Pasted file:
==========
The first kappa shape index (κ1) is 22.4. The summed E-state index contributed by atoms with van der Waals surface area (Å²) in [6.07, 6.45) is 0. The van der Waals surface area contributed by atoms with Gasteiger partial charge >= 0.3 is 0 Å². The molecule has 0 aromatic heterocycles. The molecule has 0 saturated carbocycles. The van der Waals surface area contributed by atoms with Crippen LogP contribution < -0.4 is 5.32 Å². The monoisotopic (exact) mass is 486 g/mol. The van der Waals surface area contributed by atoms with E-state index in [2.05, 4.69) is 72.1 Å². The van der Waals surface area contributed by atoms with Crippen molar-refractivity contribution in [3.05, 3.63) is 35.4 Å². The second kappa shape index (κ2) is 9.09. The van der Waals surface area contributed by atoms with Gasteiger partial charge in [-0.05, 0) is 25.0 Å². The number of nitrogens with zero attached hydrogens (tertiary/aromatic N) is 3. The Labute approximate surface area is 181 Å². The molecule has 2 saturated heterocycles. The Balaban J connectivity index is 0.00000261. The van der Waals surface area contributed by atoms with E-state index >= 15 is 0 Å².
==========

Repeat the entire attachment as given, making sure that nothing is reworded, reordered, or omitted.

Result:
The first kappa shape index (κ1) is 22.4. The summed E-state index contributed by atoms with van der Waals surface area (Å²) in [6.07, 6.45) is 0. The van der Waals surface area contributed by atoms with Gasteiger partial charge >= 0.3 is 0 Å². The molecule has 0 aromatic heterocycles. The molecule has 0 saturated carbocycles. The van der Waals surface area contributed by atoms with Crippen LogP contribution < -0.4 is 5.32 Å². The monoisotopic (exact) mass is 486 g/mol. The van der Waals surface area contributed by atoms with E-state index in [2.05, 4.69) is 72.1 Å². The van der Waals surface area contributed by atoms with Crippen molar-refractivity contribution in [3.05, 3.63) is 35.4 Å². The second kappa shape index (κ2) is 9.09. The van der Waals surface area contributed by atoms with Gasteiger partial charge in [-0.05, 0) is 25.0 Å². The number of nitrogens with zero attached hydrogens (tertiary/aromatic N) is 3. The Labute approximate surface area is 181 Å². The molecule has 2 saturated heterocycles. The Balaban J connectivity index is 0.00000261. The van der Waals surface area contributed by atoms with E-state index >= 15 is 0 Å².